Royal Gazette: No to residential units at Fairmont Southampton
Letter to the Editor:
The Bermuda National Trust is pleased that the renovation of the Fairmont Southampton hotel will apparently begin in the near future, which will bring much needed economic benefit to the island and restore hundreds of jobs.
BNT strongly supports the Bermuda tourism industry, which is such an important part of our economy and of our cultural heritage. For this reason, we understand that building additional fractional tourism units on the Fairmont Southampton site may be necessary to make the hotel renovation more financially viable and to increase visitor beds and local job opportunities.
However, we are extremely concerned with the proposed new Special Development Order, which would double the number and height of the buildings proposed in 2009 from 130 to 261 units, some of them six storeys high, saturating all the remaining open space on the site — apart from the golf course — in concrete.
Our primary concern is with the addition of the 147 proposed residential units, most of which will be sold to foreign buyers as second homes and would bring very limited benefit to Bermuda and Bermudians. Gencom will gain from the sale of these units, but everyone else would lose, as they would have a severe negative impact on the tourism amenity at Fairmont Southampton and our environment overall. The golfing experience and the views from and of the hotel will be impacted, and the infrastructure and facilities of the whole site will be overburdened. In exchange, Bermuda gets a short-term bump in construction business, and some low-paid cleaning jobs.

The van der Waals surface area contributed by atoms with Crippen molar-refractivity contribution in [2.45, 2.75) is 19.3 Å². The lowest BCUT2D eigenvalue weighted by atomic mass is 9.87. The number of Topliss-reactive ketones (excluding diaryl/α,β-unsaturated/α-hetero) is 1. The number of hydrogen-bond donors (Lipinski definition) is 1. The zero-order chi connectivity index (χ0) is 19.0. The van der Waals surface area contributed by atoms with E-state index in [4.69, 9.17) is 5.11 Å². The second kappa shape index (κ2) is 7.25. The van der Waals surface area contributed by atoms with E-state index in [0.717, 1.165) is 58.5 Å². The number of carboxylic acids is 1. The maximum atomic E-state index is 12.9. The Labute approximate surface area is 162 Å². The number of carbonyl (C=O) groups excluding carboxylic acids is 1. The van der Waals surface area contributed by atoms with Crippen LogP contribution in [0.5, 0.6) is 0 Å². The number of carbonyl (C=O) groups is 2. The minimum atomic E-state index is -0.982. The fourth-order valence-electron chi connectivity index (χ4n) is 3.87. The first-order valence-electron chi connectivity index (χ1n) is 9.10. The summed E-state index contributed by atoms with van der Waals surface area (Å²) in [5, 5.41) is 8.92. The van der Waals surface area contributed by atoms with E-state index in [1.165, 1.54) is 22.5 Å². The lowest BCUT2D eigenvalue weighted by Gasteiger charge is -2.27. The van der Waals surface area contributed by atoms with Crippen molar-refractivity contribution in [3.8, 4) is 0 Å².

It is important to note that the land on which these residential units are proposed is zoned “recreational”, which does not allow for residential development. That is why Gencom needs a Special Development Order. It argues that the residential element of the development is essential for its economic viability. But it is simply not sustainable for Bermuda, as it may damage the visitor appeal of the hotel and fractional tourism units, which generate much greater income for the island and provide attractive careers for Bermudians. What is more, having massive construction projects in the immediate vicinity of the hotel over a 20-year time frame would also do enormous damage to the hotel’s visitor experience.
Gencom is only doing what companies do: trying to maximise profits. That is to be expected. It is up to the Government of Bermuda, guided by the voices of Bermudians, to determine the appropriate parameters in which it is allowed to do that, weighing up the delicate balance between the economic benefits of development and protection of the natural beauty on which our tourism offering and the quality of life of all Bermuda residents depend.
BNT strongly believes that to allow the Special Development Order as proposed would not respect that balance. We urge the people of Bermuda to make their voices heard loudly against the residential portion of this proposed development.
Bermuda National Trust